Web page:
Our web application is built around a single entity, say A.

User creates A1. Then user can do a limited number of actions on A1. If one of this actions is taken by the user on A1, A1 changes to another state and the actions available on A1 changes. User takes another action on A1. State changes and user has different available actions and so on.

One user can have around 3 to 5 entities in his/her inventory.

Current navigation system is based on actions organized in a classic drop-down menu. User selects an action and filters entities to take action on. Takes the action on entity. Selects another action from the menu. If the new action is available for the last entity selected, we display the new action page, otherwise we display a filter control to select a suitable entity. This is a problem because there are a lot of actions resulting in a complex menu with lots of items and user stacking on the workflow. (What can/do I do next?)

We are trying to switch to a navigation that is more user friendly and self explanatory.

Here is what we have so far.

  1. At home page, User selects an entity.
  2. Available actions displayed.
  3. User selects an action and navigates to action page.
  4. A static navigation bar is displayed somewhere on page that shows the current entity and available actions.
  5. User can change entity from the menu at any time and available actions are displayed on the navigation bar as the selection changes.

Is this a good approach in terms of user experience? Are there any user interface patterns that is applicable to this case?

Thanks in advance.

I will add some sketches.

Here is the current menu-driven navigation system.

User Selects an Action User Selects an Action

User Finds an Entity User Finds an Entity

User Selects an Entity User Selects an Entity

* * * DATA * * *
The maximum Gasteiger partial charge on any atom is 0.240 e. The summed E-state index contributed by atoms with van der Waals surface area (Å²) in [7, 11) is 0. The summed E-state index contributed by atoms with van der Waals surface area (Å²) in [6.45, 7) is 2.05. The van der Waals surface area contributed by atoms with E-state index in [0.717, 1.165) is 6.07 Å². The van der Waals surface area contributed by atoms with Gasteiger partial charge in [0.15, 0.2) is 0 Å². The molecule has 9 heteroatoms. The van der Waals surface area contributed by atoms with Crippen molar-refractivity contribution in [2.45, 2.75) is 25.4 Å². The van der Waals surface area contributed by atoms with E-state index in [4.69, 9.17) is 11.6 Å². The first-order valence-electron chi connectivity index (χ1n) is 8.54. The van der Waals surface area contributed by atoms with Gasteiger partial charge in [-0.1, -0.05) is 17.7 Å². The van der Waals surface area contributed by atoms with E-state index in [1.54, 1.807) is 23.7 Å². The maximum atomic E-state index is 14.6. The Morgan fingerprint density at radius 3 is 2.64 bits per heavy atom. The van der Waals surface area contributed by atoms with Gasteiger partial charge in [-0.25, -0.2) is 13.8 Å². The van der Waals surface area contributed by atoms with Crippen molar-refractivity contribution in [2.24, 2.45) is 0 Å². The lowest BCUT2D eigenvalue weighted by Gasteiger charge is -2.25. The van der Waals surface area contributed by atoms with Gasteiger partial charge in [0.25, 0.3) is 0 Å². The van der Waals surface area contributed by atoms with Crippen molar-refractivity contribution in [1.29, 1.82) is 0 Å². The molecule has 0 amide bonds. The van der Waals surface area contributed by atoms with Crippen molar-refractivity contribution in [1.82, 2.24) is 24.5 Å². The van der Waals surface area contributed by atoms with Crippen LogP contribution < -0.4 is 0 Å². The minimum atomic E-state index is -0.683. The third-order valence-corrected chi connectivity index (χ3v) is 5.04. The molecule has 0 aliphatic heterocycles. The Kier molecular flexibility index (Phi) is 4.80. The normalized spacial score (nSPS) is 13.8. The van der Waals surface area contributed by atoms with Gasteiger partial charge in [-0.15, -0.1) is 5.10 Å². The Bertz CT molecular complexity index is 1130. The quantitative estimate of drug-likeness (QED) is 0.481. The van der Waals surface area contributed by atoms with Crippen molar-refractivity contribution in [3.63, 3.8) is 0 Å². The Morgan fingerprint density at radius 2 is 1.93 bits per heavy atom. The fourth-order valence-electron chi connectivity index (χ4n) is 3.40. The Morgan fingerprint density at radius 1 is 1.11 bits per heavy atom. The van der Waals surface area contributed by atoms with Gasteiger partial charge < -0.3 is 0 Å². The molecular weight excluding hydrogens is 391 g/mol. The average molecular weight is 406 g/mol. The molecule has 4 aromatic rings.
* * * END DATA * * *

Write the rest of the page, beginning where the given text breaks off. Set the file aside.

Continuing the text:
User Performs the Action User Performs the Action

Action Complete Action Complete

And here is task-driven navigation system.

User Selects an Entity User Selects an Entity

User Selects an Action User Selects an Action

User Performs Action User Performs Action

Action Complete Action Complete

1 Answer 1


When I read this my immediate thought is the Wizard deign pattern where you have a user who needs to achieve a single goal which consists of multiple dependable sub-tasks. One way to do this is to use a Wizard.

The task of inputting data into the system is parted into multiple steps. Each step is presented to the user one at a time.

The user should be presented with information about the steps that exist and which are completed

Keep the wizard’s purpose clear on every screen by placing a clear and concise label on every screen.

A wizard is good to use as it takes the pressure off the user and no cognitive load is added. However, the wizard can be time consuming and the user needs to take many actions to complete the overall task. This can be frustrating for user who repeatedly uses the wizard to complete task. To overcome this problem, you could implement a faster but more complicated UI as long as the labelling of inputs and selectors are the same as in the wizard. Experienced user can work faster and inexperienced user avoid to do something wrong, as long as you keep the wizard as default with the option to remove it later when users feel it’s in the way.

  • 1
    Thanks for your valuable response. The thing is, "multiple dependable sub-tasks" in our application are too complex to be a single step for a wizard control. In addition those tasks can be done at different sessions on a time interval. I'll try to update my question with some sketches. Jan 22, 2013 at 11:01
  • I've added some sketches. Can you please take a look now? Jan 22, 2013 at 11:56

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